Israel’s Migal Institute in the Lead to Develop COVID-19 Vaccine

Thursday, June 11, 2020 4:33 PM

 
What does developing a COVID-19 vaccine have to do with KKL-JNF? Dr. Doron Markel, Chief Scientist at KKL-JNF, explains.

 
With funding from KKL-JNF’s ‘Strengthen the North’ program, the Migal Research Institute recently purchased specialized equipment to develop the vaccine. Migal’s previous success in developing an effective vaccine for coronavirus (IVB) in chickens gives it a significant head start.
The global corona (COVID-19) virus pandemic has infected millions of people worldwide, leading to the deaths of over 400,000 people over a four-month period. As a result, the virus has caused global economic and social disruptions on a level unprecedented since the Great Depression. The rapid infection rate and comprehensive nation-wide lockdowns are stretching healthcare systems and economies worldwide to breaking point.  It is therefore unsurprising that research institutes and laboratories worldwide are racing to find an effective COVID-19 vaccine, which would free the world from lockdowns (including the anticipated “second wave”) and would allow the resumption of economic activity.
 
One Israeli team currently working on developing a COVID-19 vaccine is the Migal Research Institute, located in Kiryat Shemona and owned by the Galilee Development Company. Migal is currently a front-runner in the global race to develop a vaccine, thanks to its work over the past four years to develop a vaccine against the avian coronavirus (IVB) in chickens. The vaccine, which has reached the marketing stage, has proven to be safe and effective for chickens, making it possible for Migal to develop a similar vaccine against coronavirus in humans.
 
As an institution for scientific research and development, Migal receives funding from the Ministry of Science and Technology, the Ministry of Agriculture, competitive research grants, and from KKL-JNF. The partnership between KKL-JNF and Migal goes back many years:
 
Hula Lake Project: When this KKL-JNF-led initiative began in 1994, the Migal Institute conducted research and monitoring activities at Hula Lake Park, creating the database of extensive knowledge now available on Hula Lake’s water systems, land, flora and fauna. KKL-JNF, which funded Migal’s Hula Lake monitoring project for many years, uses the above information to manage the Hula Lake efficiently and effectively.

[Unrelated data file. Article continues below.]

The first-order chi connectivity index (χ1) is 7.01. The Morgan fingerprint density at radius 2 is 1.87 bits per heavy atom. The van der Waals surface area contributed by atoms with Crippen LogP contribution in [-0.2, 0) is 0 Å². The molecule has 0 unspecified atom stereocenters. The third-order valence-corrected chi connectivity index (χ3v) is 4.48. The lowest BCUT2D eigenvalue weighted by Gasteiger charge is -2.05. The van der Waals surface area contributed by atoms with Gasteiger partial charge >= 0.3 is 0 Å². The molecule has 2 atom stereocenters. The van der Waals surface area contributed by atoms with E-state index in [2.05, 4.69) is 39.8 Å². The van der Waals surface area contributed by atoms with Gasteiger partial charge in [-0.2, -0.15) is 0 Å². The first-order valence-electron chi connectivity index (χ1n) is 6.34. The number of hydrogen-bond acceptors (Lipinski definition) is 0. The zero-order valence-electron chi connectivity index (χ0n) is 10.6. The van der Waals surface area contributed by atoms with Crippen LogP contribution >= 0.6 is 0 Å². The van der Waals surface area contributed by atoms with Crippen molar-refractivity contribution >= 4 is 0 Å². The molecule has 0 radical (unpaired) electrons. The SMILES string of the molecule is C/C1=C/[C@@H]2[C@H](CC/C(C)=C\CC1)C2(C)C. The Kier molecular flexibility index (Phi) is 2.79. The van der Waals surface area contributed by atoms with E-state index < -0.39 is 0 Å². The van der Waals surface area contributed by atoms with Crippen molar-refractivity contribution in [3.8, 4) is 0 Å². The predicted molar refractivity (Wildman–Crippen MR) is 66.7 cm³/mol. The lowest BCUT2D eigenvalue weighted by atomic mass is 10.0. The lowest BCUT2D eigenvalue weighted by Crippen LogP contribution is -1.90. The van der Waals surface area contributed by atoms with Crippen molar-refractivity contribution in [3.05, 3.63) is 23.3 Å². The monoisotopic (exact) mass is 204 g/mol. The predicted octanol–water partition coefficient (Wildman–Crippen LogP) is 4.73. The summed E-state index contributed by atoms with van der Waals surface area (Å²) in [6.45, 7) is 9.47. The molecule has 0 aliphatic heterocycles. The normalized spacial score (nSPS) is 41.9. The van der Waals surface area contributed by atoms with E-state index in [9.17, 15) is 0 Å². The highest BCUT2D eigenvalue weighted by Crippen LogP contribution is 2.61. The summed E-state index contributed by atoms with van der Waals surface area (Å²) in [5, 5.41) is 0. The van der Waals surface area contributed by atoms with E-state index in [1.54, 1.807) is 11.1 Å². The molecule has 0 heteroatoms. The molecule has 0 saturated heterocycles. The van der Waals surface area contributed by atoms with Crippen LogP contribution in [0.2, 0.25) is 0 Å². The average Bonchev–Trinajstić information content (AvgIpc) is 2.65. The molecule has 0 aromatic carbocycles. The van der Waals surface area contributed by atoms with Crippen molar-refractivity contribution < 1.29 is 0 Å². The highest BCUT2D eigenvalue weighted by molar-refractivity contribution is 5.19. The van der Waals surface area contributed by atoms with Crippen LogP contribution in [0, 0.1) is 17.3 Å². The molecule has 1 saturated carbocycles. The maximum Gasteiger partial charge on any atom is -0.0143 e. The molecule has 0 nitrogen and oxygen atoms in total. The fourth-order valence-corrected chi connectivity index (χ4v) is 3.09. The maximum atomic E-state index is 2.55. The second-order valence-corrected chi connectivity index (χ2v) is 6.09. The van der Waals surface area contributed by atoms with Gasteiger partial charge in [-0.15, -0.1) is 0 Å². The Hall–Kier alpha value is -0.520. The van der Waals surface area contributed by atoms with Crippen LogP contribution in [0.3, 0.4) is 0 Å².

Israel 2040: In the framework of its Israel 2040 project, KKL-JNF has awarded scholarships to biotechnology students in their last year of studies at Tel Hai College in the Galilee. The 25,000 NIS grants are being given in two installments: The first 10,000 NIS was distributed over the past year, and the remaining 15,000 will be given to students who decide to remain in the Galilee after their studies and work there. Many of the grantees are doing their final thesis at the Migal Institute, and are expected to stay on at the institute to work there.
 
Strengthening the North: This project, approved as part of an agreement between KKL-JNF and the Israeli government, has recently begun. Within this framework, the Migal Institute has received 20 million shekels from KKL-JNF. The funds are being used to renovate the Institute’s old structure, purchase scientific equipment, and to promote a plan for Precision Agriculture (also known as Satellite Farming or Site Specific Crop Management).  
 
Also thanks to KKL-JNF funding, Migal has been able to purchase specialized equipment for developing the COVID-19 vaccine, including an instrument for measuring viruses and an instrument for separating proteins.
 
The institute’s previous work on avian coronavirus has led to the creation of a vaccine that is administered orally and can be produced in relatively large quantities at significantly less cost than other methods.
 
The vaccination is based on three subunits of chemical proteins that act as antigens for creating antibodies in the immune system. These proteins include the S envelope protein (S-protein) used by the virus when entering a living cell, along with two additional subunits of N-protein, an internal protein connected to the genetic composition of protein sequences that led to the development of a successful vaccine against the coronavirus in chickens.  Advanced mathematical tools are used to locate and compare these protein sequences to the COVID-19 sequence in humans. Suitable sequences are then used to map subunits that are adapted to creating a vaccine against COVID-19. The vaccination creates a response against two different proteins of the virus that act according to separate mechanisms, making the immune response very effective.
 
The Migal team estimates that they will be ready to begin their clinical trials with (human) volunteers in a few short months. Even if their vaccine will not be the first to reach the market, it is still expected to be in great demand, since, unlike other vaccinations being developed, this one is administered orally (not by means of an injection), the development process is relatively safe, and there is very high demand worldwide for vaccinations.
 
KKL-JNF now hopes to procure further funding to help the Migal Institute speed up development of the vaccine, and also to establish a vaccination center for the development of future vaccines, both for genetic mutations of the coronavirus and for other viruses that are liable to break out in the future.
 
Since its establishment in 1901, KKL-JNF’s pioneering and innovative spirit has accompanied the State of Israel at every stage of its development. With its characteristic daring and foresightedness, KKL-JNF is leading the way in transforming Israel’s geographical and social periphery into the country’s next engine of growth and innovation.